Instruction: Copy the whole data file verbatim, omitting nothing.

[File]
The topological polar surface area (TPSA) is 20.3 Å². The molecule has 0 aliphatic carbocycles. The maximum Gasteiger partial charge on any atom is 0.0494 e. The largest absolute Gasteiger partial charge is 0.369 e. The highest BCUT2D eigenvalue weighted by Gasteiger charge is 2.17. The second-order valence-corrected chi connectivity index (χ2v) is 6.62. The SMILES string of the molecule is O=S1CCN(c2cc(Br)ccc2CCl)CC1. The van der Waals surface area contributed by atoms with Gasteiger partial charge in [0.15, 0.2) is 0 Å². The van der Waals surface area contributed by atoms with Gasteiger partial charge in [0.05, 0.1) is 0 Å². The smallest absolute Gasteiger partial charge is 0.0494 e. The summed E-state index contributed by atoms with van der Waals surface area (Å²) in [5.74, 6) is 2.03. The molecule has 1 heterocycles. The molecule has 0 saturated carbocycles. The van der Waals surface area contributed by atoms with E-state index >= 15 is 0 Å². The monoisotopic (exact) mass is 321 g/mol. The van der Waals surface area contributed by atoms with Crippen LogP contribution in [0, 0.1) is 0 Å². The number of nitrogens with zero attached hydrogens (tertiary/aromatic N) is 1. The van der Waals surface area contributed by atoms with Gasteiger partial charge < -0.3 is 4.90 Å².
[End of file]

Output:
The topological polar surface area (TPSA) is 20.3 Å². The molecule has 0 aliphatic carbocycles. The maximum Gasteiger partial charge on any atom is 0.0494 e. The largest absolute Gasteiger partial charge is 0.369 e. The highest BCUT2D eigenvalue weighted by Gasteiger charge is 2.17. The second-order valence-corrected chi connectivity index (χ2v) is 6.62. The SMILES string of the molecule is O=S1CCN(c2cc(Br)ccc2CCl)CC1. The van der Waals surface area contributed by atoms with Gasteiger partial charge in [0.15, 0.2) is 0 Å². The van der Waals surface area contributed by atoms with Gasteiger partial charge in [0.05, 0.1) is 0 Å². The smallest absolute Gasteiger partial charge is 0.0494 e. The summed E-state index contributed by atoms with van der Waals surface area (Å²) in [5.74, 6) is 2.03. The molecule has 1 heterocycles. The molecule has 0 saturated carbocycles. The van der Waals surface area contributed by atoms with E-state index >= 15 is 0 Å². The monoisotopic (exact) mass is 321 g/mol. The van der Waals surface area contributed by atoms with Crippen LogP contribution in [0, 0.1) is 0 Å². The number of nitrogens with zero attached hydrogens (tertiary/aromatic N) is 1. The van der Waals surface area contributed by atoms with Gasteiger partial charge < -0.3 is 4.90 Å².